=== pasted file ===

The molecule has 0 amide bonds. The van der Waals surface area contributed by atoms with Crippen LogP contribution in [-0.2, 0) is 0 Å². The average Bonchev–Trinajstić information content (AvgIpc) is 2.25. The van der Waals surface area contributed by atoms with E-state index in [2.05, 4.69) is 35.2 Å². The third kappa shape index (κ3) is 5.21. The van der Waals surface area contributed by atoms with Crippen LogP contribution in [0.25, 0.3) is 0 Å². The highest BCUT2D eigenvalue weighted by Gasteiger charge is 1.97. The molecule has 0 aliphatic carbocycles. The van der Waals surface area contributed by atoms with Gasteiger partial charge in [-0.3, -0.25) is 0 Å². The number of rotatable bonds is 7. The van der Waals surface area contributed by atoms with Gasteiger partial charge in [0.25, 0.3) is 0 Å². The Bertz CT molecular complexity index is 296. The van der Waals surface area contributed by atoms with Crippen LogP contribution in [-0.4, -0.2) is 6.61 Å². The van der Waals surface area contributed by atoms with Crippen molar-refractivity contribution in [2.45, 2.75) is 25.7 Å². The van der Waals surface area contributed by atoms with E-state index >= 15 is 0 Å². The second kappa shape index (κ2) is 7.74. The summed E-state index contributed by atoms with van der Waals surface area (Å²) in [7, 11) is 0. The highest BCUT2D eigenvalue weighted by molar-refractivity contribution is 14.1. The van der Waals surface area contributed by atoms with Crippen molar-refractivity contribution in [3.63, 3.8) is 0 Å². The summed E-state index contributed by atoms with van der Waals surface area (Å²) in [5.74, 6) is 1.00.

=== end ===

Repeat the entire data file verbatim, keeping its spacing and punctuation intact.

The molecule has 0 amide bonds. The van der Waals surface area contributed by atoms with Crippen LogP contribution in [-0.2, 0) is 0 Å². The average Bonchev–Trinajstić information content (AvgIpc) is 2.25. The van der Waals surface area contributed by atoms with E-state index in [2.05, 4.69) is 35.2 Å². The third kappa shape index (κ3) is 5.21. The van der Waals surface area contributed by atoms with Crippen LogP contribution in [0.25, 0.3) is 0 Å². The highest BCUT2D eigenvalue weighted by Gasteiger charge is 1.97. The molecule has 0 aliphatic carbocycles. The van der Waals surface area contributed by atoms with Gasteiger partial charge in [-0.3, -0.25) is 0 Å². The number of rotatable bonds is 7. The van der Waals surface area contributed by atoms with Gasteiger partial charge in [0.25, 0.3) is 0 Å². The Bertz CT molecular complexity index is 296. The van der Waals surface area contributed by atoms with Crippen LogP contribution in [-0.4, -0.2) is 6.61 Å². The van der Waals surface area contributed by atoms with Crippen molar-refractivity contribution in [2.45, 2.75) is 25.7 Å². The van der Waals surface area contributed by atoms with E-state index >= 15 is 0 Å². The second kappa shape index (κ2) is 7.74. The summed E-state index contributed by atoms with van der Waals surface area (Å²) in [7, 11) is 0. The highest BCUT2D eigenvalue weighted by molar-refractivity contribution is 14.1. The van der Waals surface area contributed by atoms with Crippen molar-refractivity contribution in [3.63, 3.8) is 0 Å². The summed E-state index contributed by atoms with van der Waals surface area (Å²) in [5.74, 6) is 1.00.